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Open Access Research article

Association of toll-interacting protein gene polymorphisms with atopic dermatitis

Tobias T Schimming1, Qumar Parwez2, Elisabeth Petrasch-Parwez3, Michael Nothnagel4, Joerg T Epplen1 and Sabine Hoffjan1*

Author Affiliations

1 Department of Human Genetics, Ruhr-University Bochum, Bochum, Germany

2 Private medical practice, Gladbeck, Germany

3 Department of Neuroanatomy and Molecular Brain Research, Ruhr-University Bochum, Bochum, Germany

4 Institute for Medical Informatics and Statistics (IMIS), University of Kiel, Kiel, Germany

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BMC Dermatology 2007, 7:3  doi:10.1186/1471-5945-7-3

Published: 16 March 2007

Abstract

Background

Atopic dermatitis (AD) is a common inflammatory skin disorder, affecting up to 15% of children in industrialized countries. Toll-interacting protein (TOLLIP) is an inhibitory adaptor protein within the toll-like receptor (TLR) pathway, a part of the innate immune system that recognizes structurally conserved molecular patterns of microbial pathogens, leading to an inflammatory immune response.

Methods

In order to detect a possible role of TOLLIP variation in the pathogenesis of AD, we screened the entire coding sequence of the TOLLIP gene by SSCP in 50 AD patients. We identified an amino acid exchange in exon 6 (Ala222Ser) and a synonymous variation in exon 4 (Pro139Pro). Subsequently, these two variations and four additional non-coding polymorphisms (-526 C/G, two polymorphisms in intron 1 and one in the 3'UTR) were genotyped in 317 AD patients and 224 healthy controls.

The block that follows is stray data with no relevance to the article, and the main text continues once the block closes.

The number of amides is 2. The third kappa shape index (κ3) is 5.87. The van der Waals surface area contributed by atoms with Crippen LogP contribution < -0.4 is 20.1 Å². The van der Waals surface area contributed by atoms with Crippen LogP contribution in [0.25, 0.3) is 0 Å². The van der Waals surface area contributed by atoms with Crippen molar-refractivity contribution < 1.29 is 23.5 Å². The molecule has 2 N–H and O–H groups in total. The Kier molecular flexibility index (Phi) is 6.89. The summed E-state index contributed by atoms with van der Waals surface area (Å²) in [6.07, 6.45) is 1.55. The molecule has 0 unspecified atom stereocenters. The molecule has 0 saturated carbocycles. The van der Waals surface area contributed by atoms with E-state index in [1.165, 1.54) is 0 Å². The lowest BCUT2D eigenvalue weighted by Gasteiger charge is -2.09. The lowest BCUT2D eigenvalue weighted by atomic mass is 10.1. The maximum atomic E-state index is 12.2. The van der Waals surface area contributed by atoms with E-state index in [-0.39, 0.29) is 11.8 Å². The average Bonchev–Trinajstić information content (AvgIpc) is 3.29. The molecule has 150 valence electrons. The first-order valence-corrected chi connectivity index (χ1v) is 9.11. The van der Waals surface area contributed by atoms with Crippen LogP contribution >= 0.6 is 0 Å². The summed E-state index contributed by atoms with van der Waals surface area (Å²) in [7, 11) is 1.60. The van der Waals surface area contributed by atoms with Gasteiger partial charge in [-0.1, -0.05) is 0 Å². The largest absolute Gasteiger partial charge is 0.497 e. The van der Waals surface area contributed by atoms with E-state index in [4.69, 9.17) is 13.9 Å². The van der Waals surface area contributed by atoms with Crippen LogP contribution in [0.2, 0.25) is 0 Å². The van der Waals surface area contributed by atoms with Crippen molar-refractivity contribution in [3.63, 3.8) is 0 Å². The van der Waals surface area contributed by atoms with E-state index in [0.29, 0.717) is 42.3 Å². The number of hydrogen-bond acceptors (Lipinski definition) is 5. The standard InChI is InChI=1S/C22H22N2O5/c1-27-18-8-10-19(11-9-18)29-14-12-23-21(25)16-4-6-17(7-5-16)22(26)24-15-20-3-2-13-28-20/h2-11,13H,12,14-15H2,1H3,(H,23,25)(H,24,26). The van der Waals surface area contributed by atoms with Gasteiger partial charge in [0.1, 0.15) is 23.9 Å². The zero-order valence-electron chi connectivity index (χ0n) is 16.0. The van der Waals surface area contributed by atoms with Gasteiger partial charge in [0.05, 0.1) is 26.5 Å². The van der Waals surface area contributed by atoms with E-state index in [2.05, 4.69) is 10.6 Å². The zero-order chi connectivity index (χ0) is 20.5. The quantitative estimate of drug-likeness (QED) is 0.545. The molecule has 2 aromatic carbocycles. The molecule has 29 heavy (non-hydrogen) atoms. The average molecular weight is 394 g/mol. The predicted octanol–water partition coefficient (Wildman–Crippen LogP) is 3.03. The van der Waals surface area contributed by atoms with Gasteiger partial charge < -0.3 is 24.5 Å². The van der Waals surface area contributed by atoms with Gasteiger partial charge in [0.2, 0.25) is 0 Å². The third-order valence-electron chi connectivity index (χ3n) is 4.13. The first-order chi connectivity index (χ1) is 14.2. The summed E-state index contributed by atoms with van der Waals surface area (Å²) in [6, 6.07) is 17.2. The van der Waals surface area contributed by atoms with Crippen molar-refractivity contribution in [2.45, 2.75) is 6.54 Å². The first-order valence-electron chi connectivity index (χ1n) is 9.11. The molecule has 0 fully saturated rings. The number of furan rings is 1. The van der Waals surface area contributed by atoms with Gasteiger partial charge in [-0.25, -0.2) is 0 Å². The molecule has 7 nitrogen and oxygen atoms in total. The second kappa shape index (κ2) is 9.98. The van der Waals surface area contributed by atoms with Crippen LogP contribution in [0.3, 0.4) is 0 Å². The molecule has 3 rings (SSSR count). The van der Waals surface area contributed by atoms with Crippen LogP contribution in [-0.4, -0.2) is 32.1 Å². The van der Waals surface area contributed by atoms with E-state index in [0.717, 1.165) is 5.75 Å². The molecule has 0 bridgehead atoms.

Results

The -526G allele showed borderline association with AD in our cohort (p = 0.012; significance level after correction for multiple testing 0.0102). Haplotype analysis did not yield additional information. Evaluation of mRNA expression by quantitative real-time polymerase chain reaction in six probands with the CC and six with the GG genotype at the -526 C/G locus did not reveal significant differences between genotypes.

Conclusion

Variation in the TOLLIP gene may play a role in the pathogenesis of AD. Yet, replication studies in other cohorts and populations are warranted to confirm these association results.